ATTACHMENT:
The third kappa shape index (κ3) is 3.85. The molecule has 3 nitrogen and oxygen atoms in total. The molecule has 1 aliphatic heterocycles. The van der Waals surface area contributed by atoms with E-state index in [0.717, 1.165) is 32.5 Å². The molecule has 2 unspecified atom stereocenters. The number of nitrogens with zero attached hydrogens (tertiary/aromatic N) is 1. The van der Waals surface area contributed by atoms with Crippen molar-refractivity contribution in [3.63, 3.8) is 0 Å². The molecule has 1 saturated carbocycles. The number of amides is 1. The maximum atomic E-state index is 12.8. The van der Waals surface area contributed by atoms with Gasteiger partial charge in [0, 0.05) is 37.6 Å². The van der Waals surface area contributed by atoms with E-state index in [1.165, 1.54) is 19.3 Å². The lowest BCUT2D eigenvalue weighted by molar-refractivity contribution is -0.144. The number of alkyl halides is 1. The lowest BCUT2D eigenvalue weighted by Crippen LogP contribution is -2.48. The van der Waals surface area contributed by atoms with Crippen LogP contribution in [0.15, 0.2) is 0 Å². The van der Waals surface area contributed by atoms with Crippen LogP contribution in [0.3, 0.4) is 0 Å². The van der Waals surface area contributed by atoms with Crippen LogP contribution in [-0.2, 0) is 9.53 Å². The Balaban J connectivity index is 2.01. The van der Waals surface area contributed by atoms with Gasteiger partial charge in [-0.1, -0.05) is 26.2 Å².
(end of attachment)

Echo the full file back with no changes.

The third kappa shape index (κ3) is 3.85. The molecule has 3 nitrogen and oxygen atoms in total. The molecule has 1 aliphatic heterocycles. The van der Waals surface area contributed by atoms with E-state index in [0.717, 1.165) is 32.5 Å². The molecule has 2 unspecified atom stereocenters. The number of nitrogens with zero attached hydrogens (tertiary/aromatic N) is 1. The van der Waals surface area contributed by atoms with Crippen molar-refractivity contribution in [3.63, 3.8) is 0 Å². The molecule has 1 saturated carbocycles. The number of amides is 1. The maximum atomic E-state index is 12.8. The van der Waals surface area contributed by atoms with Gasteiger partial charge in [0, 0.05) is 37.6 Å². The van der Waals surface area contributed by atoms with E-state index in [1.165, 1.54) is 19.3 Å². The lowest BCUT2D eigenvalue weighted by molar-refractivity contribution is -0.144. The number of alkyl halides is 1. The lowest BCUT2D eigenvalue weighted by Crippen LogP contribution is -2.48. The van der Waals surface area contributed by atoms with Crippen LogP contribution in [0.15, 0.2) is 0 Å². The van der Waals surface area contributed by atoms with Crippen LogP contribution in [0.3, 0.4) is 0 Å². The van der Waals surface area contributed by atoms with Crippen LogP contribution in [-0.2, 0) is 9.53 Å². The Balaban J connectivity index is 2.01. The van der Waals surface area contributed by atoms with Gasteiger partial charge in [-0.1, -0.05) is 26.2 Å².